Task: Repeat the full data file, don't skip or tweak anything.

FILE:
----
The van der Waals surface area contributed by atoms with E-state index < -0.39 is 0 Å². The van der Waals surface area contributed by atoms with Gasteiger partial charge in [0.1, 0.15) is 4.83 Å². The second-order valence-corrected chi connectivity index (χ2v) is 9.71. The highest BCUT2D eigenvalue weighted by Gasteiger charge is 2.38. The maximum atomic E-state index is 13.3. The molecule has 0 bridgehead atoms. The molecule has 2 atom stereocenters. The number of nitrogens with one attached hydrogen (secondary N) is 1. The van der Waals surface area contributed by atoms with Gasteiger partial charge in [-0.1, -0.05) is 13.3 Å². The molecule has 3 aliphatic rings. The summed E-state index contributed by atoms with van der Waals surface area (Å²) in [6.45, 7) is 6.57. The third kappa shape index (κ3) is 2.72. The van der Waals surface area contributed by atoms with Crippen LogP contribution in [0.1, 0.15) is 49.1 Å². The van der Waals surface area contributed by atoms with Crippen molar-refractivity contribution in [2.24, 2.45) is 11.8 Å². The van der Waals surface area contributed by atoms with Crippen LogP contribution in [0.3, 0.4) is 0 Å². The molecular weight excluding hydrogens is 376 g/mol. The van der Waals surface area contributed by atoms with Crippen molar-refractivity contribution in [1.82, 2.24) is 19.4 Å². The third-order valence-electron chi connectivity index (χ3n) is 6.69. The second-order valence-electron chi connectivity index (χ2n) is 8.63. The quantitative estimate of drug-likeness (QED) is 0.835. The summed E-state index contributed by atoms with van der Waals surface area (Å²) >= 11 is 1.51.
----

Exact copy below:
The van der Waals surface area contributed by atoms with E-state index < -0.39 is 0 Å². The van der Waals surface area contributed by atoms with Gasteiger partial charge in [0.1, 0.15) is 4.83 Å². The second-order valence-corrected chi connectivity index (χ2v) is 9.71. The highest BCUT2D eigenvalue weighted by Gasteiger charge is 2.38. The maximum atomic E-state index is 13.3. The molecule has 0 bridgehead atoms. The molecule has 2 atom stereocenters. The number of nitrogens with one attached hydrogen (secondary N) is 1. The van der Waals surface area contributed by atoms with Gasteiger partial charge in [-0.1, -0.05) is 13.3 Å². The molecule has 3 aliphatic rings. The summed E-state index contributed by atoms with van der Waals surface area (Å²) in [6.45, 7) is 6.57. The third kappa shape index (κ3) is 2.72. The van der Waals surface area contributed by atoms with Crippen LogP contribution in [0.1, 0.15) is 49.1 Å². The van der Waals surface area contributed by atoms with Crippen molar-refractivity contribution in [2.24, 2.45) is 11.8 Å². The van der Waals surface area contributed by atoms with Crippen LogP contribution in [0.3, 0.4) is 0 Å². The molecular weight excluding hydrogens is 376 g/mol. The van der Waals surface area contributed by atoms with Crippen molar-refractivity contribution in [1.82, 2.24) is 19.4 Å². The third-order valence-electron chi connectivity index (χ3n) is 6.69. The second-order valence-electron chi connectivity index (χ2n) is 8.63. The quantitative estimate of drug-likeness (QED) is 0.835. The summed E-state index contributed by atoms with van der Waals surface area (Å²) >= 11 is 1.51.